He suggested the committee come up with list of names the boards would consider and if the boards can’t agree, then “put the names in a hat and  draw one out.”

He sited the example of Ixonia, WI, which was named in a similar way when the residents could not agree on a name in 1841. The name was chosen by drawing letters at random.

“All I want to do is whatever it takes to get a yes vote in each school district,” Steingreaber said.

The parameters of the committee became the main sticking point last week. However, this time, each board compromised and voted to form the advisory committee, made up of one person from each director district other than at large districts.

Cody Warth, who voted against the motion for a committee, said she wanted to make sure the committee would be required to come up with a name that “didn’t include Van Buren, that didn’t include Harmony.”

Steingreaber said his study of reorganizations showed that in a majority of cases, at least one of the names of the previous district was used.

“Sixty-four percent included both names, 10 percent did letters of the combined district and 10 percent used the name of the larger district. Very few did a new name. However, whatever gets us to a yes vote, that’s what we need to support.”

Van Buren board president Rick Plowman and board member Jayne Wells said both have heard complaints from patrons in the former Fox Valley school district, if the district changes the name.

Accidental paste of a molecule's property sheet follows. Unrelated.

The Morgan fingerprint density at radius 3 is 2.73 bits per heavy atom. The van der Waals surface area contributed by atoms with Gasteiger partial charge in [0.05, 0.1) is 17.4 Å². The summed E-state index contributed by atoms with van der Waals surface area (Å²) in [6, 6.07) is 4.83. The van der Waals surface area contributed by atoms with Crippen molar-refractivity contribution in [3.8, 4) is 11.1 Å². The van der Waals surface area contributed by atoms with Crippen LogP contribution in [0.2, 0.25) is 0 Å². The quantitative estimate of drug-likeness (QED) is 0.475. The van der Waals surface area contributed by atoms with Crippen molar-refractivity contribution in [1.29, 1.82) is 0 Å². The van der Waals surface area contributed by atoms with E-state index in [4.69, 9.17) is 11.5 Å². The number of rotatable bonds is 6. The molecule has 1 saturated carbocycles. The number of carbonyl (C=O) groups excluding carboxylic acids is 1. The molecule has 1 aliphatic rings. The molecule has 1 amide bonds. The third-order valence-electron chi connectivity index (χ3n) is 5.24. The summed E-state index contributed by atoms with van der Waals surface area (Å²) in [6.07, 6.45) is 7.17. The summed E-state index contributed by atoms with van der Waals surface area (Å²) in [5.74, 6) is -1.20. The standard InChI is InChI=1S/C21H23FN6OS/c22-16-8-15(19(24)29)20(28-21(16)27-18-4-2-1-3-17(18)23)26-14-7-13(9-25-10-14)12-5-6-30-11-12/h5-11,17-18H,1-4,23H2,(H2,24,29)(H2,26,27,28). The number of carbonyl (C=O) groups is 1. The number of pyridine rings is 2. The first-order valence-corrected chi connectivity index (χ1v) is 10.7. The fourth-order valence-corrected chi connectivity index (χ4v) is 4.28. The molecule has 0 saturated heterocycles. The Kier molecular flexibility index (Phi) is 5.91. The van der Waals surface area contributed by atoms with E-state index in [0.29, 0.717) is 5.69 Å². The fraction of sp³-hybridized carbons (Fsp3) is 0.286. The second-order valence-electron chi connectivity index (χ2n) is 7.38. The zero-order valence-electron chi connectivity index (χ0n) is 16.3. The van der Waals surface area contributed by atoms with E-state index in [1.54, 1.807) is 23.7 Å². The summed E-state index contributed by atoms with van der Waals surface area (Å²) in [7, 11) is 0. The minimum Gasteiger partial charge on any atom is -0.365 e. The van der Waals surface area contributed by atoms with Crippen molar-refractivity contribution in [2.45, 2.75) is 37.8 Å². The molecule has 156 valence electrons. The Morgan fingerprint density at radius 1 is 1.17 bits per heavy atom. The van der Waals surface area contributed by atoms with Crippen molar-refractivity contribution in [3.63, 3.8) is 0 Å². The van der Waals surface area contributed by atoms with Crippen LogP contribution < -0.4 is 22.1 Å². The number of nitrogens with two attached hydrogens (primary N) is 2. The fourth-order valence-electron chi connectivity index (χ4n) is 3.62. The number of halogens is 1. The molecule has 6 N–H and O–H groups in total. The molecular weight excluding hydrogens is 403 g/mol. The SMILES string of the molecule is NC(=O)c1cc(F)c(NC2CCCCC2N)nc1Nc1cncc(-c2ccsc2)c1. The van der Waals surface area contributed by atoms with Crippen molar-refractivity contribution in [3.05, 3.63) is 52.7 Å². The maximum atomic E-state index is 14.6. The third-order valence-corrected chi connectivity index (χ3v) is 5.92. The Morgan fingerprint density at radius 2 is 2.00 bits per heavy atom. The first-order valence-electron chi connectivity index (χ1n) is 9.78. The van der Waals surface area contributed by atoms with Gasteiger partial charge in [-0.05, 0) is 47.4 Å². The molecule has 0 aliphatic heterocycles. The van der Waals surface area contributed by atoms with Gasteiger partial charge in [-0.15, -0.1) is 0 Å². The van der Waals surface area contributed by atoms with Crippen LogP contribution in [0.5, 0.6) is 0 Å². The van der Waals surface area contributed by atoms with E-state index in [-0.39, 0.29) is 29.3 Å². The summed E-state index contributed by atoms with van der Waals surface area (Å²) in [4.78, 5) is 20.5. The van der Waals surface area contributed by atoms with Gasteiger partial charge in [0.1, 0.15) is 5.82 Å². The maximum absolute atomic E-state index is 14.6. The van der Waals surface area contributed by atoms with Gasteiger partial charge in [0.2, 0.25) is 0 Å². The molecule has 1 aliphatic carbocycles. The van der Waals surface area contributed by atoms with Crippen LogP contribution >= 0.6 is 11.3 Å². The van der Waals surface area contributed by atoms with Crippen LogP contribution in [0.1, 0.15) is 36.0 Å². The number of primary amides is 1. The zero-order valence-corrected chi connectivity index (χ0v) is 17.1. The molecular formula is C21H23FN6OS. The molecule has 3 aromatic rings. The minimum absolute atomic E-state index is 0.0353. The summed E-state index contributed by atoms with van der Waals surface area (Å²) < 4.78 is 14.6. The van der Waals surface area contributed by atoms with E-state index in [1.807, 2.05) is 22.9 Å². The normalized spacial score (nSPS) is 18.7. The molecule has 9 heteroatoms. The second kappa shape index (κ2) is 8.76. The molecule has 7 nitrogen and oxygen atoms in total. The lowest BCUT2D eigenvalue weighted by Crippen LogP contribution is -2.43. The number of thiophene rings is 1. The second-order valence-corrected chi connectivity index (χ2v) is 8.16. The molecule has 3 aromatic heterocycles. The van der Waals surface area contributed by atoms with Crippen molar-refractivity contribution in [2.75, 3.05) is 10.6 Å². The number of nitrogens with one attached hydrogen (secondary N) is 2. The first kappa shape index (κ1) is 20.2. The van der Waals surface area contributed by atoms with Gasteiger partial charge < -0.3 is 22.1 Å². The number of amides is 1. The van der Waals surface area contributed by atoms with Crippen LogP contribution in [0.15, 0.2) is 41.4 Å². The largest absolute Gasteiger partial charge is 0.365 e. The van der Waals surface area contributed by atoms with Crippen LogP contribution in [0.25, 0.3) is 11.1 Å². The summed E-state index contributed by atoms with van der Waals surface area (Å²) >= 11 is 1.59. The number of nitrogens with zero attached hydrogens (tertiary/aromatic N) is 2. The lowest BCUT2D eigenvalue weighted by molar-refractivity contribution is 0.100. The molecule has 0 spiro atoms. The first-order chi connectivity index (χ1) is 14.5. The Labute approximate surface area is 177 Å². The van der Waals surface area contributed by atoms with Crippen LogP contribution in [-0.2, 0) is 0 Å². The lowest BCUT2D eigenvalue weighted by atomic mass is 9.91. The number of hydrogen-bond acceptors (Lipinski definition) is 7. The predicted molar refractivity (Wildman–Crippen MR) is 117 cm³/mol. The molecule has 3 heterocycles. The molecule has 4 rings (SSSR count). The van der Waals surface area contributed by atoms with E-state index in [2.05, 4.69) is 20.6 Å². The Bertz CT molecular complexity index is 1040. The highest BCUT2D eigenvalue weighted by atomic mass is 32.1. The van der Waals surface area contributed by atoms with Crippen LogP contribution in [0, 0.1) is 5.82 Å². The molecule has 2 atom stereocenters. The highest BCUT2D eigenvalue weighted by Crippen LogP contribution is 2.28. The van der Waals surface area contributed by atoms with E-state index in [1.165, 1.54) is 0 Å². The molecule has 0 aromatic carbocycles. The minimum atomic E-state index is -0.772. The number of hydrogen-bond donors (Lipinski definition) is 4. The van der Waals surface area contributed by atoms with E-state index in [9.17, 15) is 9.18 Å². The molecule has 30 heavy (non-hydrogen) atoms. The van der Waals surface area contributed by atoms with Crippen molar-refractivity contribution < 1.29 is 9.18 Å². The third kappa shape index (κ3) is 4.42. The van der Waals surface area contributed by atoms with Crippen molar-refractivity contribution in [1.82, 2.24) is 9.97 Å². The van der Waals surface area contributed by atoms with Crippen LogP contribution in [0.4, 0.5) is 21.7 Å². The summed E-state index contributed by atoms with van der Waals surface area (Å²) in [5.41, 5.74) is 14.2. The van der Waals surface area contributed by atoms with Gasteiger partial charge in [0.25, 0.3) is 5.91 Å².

“Residents of the former Fox Valley district told me they made one change and they are proud to be a Van Buren Warrior, why do we have to change again?” said Wells.

Harmony board president Dan Smith said that if the Harmony patrons were asked to vote on reorganization without a name change, before mascot was chosen, “there would be a sense of insecurity in their vote.”

Other Harmony board members said a school name was important to the kids of the district and that colors and mascot “do matter.”

Plowman said there could be push back from Van Buren patrons on a name change.

Ewell said her recommendation is “not tie the hands of the committee, see what they decide and come back with. What do we have to lose?”

Phillips suggested having the advisory committee hold at least one public meeting where input could be made.

Van Buren board members asked the cost, should the mascot and colors be changed.

Bob Steingreaber suggested that if there was a change, uniforms could be phased in whenever the district has to replace them.

“That’s what we said before,” said Warth, “it doesn’t have to be immediate.”

Andrew Lydolph suggested that any new school colors incorporate one or more of the colors of at least one district.

“That way, instead of repainting two buildings, you repaint just one,” Lydolph said.

Van Buren board member Sheila Parsons said she would be uncomfortable “dictating to the committee” what they could or couldn’t do.

In the end, each school board passed a motion that was originally made by Van Buren board member Andrew Lydolph, to set up an advisory committee made up of five members of each district. This committee, which would be facilitated by a representative of the AEA, would be tasked with coming up with three names by August 16 for each district to consider. If there would be a deadlock, then one of those three names would be chosen at random. That name would be the one used on any petition used for reorganization.

“The committee might come up with something new, we don’t know,” said Lydolph.

Harmony board member Joe Kite said he was willing to move forward using this plan.

The motion passed unanimously by the Van Buren board and 3-1 by the Harmony board, with Cody Warth voting no.

The committee will meet July 5.